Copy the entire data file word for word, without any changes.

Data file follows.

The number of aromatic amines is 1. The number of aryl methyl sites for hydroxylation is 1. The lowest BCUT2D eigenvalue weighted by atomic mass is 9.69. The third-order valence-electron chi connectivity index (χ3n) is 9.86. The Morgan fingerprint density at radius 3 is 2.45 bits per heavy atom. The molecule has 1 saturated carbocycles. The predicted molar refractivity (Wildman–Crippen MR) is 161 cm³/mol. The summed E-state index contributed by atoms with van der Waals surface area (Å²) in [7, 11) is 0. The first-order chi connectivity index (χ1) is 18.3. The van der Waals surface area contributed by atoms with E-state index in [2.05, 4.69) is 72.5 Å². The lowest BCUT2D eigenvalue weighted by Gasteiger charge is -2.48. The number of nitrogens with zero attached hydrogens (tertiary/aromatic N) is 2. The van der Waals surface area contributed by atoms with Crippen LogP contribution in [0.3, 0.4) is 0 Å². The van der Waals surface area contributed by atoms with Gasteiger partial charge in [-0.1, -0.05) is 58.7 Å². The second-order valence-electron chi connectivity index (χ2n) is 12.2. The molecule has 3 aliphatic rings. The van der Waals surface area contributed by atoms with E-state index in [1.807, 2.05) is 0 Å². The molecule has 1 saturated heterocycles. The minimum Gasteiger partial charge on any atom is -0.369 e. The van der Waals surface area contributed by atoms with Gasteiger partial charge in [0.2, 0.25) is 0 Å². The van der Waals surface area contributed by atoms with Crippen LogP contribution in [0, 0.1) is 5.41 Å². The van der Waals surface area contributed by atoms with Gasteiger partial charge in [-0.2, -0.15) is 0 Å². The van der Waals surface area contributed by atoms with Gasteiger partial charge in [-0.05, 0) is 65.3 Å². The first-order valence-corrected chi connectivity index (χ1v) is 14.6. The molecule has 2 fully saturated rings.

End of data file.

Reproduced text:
The number of aromatic amines is 1. The number of aryl methyl sites for hydroxylation is 1. The lowest BCUT2D eigenvalue weighted by atomic mass is 9.69. The third-order valence-electron chi connectivity index (χ3n) is 9.86. The Morgan fingerprint density at radius 3 is 2.45 bits per heavy atom. The molecule has 1 saturated carbocycles. The predicted molar refractivity (Wildman–Crippen MR) is 161 cm³/mol. The summed E-state index contributed by atoms with van der Waals surface area (Å²) in [7, 11) is 0. The first-order chi connectivity index (χ1) is 18.3. The van der Waals surface area contributed by atoms with E-state index in [2.05, 4.69) is 72.5 Å². The lowest BCUT2D eigenvalue weighted by Gasteiger charge is -2.48. The number of nitrogens with zero attached hydrogens (tertiary/aromatic N) is 2. The van der Waals surface area contributed by atoms with Crippen LogP contribution in [0.3, 0.4) is 0 Å². The van der Waals surface area contributed by atoms with Gasteiger partial charge in [-0.1, -0.05) is 58.7 Å². The second-order valence-electron chi connectivity index (χ2n) is 12.2. The molecule has 3 aliphatic rings. The van der Waals surface area contributed by atoms with E-state index in [1.807, 2.05) is 0 Å². The molecule has 1 saturated heterocycles. The minimum Gasteiger partial charge on any atom is -0.369 e. The van der Waals surface area contributed by atoms with Gasteiger partial charge in [0.2, 0.25) is 0 Å². The van der Waals surface area contributed by atoms with Crippen LogP contribution in [0, 0.1) is 5.41 Å². The van der Waals surface area contributed by atoms with Gasteiger partial charge in [-0.2, -0.15) is 0 Å². The van der Waals surface area contributed by atoms with Gasteiger partial charge in [-0.05, 0) is 65.3 Å². The first-order valence-corrected chi connectivity index (χ1v) is 14.6. The molecule has 2 fully saturated rings.